Persona / Megami Tensei
Image: Atlus

In June, it was announced that Persona 3 Portable, Persona 4 Golden, and Persona 5 Royal were heading to Xbox One and PC; it was then announced the series was also heading to PlayStation and Steam. Now Atlus has tweeted a firm release date of 19 January 2023.

Anyone who is a fan of Atlus' flagship series will be excited by this. As most know, Persona is one of several spin-offs from the Megami Tensei series, and forms part of what is affectionately referred to the "Megaten Universe". This umbrella term comprises a bewildering number of titles; MobyGames lists 175 distinct entries, not counting similar cross-system ports (the original on PC-88, FM-7, MSX, and Sharp X1 are classed as one entry); Hardcore Gaming 101 currently has 18 pages attempting to cover every game.

What's especially interesting is the origin of the Megaten Universe, which started with a trilogy of sci-fi horror books by Aya Nishitani. There's almost zero information about these in English online, though one fan has taken to translating them.

The books were successful in Japan and became adapted into anime and video games. This much is well documented already, but what's less understood is why the video game adaptation began with two seeds, both titled Digital Devil Story: Megami Tensei: the Nihon Telenet action game for home computers PC-88, FM-7, MSX, and Sharp X1 (July 1987 on PC-88), and the Atlus RPG for Famicom (September 1987). These were two entirely different games based on the same source material; Atlus' version spawned the Megaten Universe, Telenet's was soon forgotten.

Enter Kouji Yokota, head of developer Shade, whose early portfolio seems to epitomise the best of the 16-bit era, having done graphics and design work on: Valis, Megami Tensei, Exile, Gaiares, ActRaiser, Soul Blazer, Illusion of Gaia, Robotrek, Lunar: Eternal Blue, and Granstream Saga. In an interview for The Untold History of Japanese Game Developers, he detailed his role working on the PC-88 version of Megami Tensei.

"That's the one," confirms Yokota, gesturing to a rare PC-88FH Black computer, which he'd set up for the interview. "There's also a Famicom version, which was an entirely different game developed by Atlus. I was in charge of monster graphics for the PC-88 version by Nihon Telenet."

The Telenet computer versions play like a poor Gauntlet clone with a few gimmicks added. You wander mazes fighting monsters and collecting power-ups, while keeping an eye on the moon's cycle which affects items and enemy strength. There's also a map, currency, merchants, and weapon augments. Less an RPG, more an action game with bells on. It doesn't matter whether you're playing the PC-88 or MSX version, they're all choppy, clunky, and not especially great. There's not been a lot of attempts to play through them online, thankfully Youtuber Marsh saves you the trouble. But how did Telenet get the license, and how come its game was so utterly different to Atlus' version?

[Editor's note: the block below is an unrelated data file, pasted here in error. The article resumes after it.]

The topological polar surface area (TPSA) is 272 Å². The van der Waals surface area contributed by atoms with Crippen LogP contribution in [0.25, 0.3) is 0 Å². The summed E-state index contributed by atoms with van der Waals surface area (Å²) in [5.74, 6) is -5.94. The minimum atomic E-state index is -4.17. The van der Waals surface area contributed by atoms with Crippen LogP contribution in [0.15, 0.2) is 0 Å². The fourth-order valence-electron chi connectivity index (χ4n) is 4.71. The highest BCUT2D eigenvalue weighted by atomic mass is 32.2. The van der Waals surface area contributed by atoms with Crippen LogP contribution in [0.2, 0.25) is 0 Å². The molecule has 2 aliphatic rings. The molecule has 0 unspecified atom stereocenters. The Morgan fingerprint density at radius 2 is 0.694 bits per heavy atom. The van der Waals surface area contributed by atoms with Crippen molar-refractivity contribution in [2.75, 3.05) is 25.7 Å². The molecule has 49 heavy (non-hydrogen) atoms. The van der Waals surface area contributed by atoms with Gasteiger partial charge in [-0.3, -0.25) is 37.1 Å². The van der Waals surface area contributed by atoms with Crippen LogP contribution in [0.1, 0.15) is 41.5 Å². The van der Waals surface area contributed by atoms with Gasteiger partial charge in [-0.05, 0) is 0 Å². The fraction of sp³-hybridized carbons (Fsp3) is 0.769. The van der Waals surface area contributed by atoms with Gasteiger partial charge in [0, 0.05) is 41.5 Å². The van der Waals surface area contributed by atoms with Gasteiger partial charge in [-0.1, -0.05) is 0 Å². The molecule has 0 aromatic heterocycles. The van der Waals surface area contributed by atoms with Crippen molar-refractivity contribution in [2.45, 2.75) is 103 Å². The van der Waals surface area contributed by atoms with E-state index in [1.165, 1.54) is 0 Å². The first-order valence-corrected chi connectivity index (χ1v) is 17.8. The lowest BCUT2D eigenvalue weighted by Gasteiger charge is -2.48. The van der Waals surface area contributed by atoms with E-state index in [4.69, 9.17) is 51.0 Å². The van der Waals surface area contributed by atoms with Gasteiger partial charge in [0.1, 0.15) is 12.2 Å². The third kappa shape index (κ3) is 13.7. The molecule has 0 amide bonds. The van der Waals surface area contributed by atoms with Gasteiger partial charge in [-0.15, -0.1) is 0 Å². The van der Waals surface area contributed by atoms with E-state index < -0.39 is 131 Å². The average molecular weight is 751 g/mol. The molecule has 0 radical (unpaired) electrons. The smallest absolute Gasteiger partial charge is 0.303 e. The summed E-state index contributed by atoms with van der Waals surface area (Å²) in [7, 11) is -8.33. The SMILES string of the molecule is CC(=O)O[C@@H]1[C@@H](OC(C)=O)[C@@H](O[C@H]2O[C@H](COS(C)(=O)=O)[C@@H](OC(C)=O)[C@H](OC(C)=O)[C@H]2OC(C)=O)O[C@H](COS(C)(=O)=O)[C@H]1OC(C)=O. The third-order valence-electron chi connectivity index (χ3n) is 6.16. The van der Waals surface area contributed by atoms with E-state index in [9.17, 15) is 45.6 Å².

"I had just joined the company at the time," explains Yokota. "When licenses to make game versions of the Megami Tensei novel were simultaneously acquired by Atlus (Famicom version) and Nihon Telenet (computer versions), the companies wanted to avoid the stereotypical genres of each system - action games on the Famicom, role-playing games on home computers. Around this time Atlus and Nihon Telenet were in contact with each other, so they each ventured into the opposite genre. I don't know if this was because of instructions from the original author or a voluntary staking out of territory by the two companies. When Telenet later started developing for the Famicom, we received a brief orientation session from an Atlus employee." This is a megaton revelation about Megaten.

Both companies, Atlus and Telenet, were still in comparative infancy at this time, having only been around for a few years and not yet having created much that was noteworthy. Telenet had developed Valis, which became a successful series, but Atlus' had seemingly only made two games by this point: space RPG Ginga Denshou: Galaxy Odyssey, and a mediocre Famicom adaptation of the Jim Henson / David Bowie film, Labyrinth. Released in January 1987, Labyrinth was repetitive, difficult and never left Japan, but it has its fans. Ironically it's also a Gauntlet clone, much like Telenet's version of Megami Tensei. Gauntlet came out in 1985 and was hugely successful, so naturally had imitators.

Kouji Yokota
Kouji Yokota said he felt embarrassed posing for photos with Illusion of Gaia, which he designed (left), and his sketches for the robots in Robotrek — Image: John Szczepaniak

It's fascinating to consider that because the two companies wanted to buck the trends of the era, Atlus ended up creating a Megami Tensei RPG instead of another Gauntlet clone. Even though Dragon Quest came out in 1986, computers were still the domain for RPGs at that point. It's conceivable that, had Atlus made an action game instead, it might have been similar to Labyrinth and the evolution of Megaten as we know it would never have taken place.

So when you're playing Person on modern systems this January, pause to consider that history very nearly went in a different direction. If Telenet had made an RPG for computers, and Atlus had made an action game for the Famicom – as was the custom at the time – how different would the global landscape be today? Would Atlus even still exist without the series that made it famous? Would Telenet have grown stronger and still be around now? Sometimes it pays to break out of the restriction of expectation and try something different.

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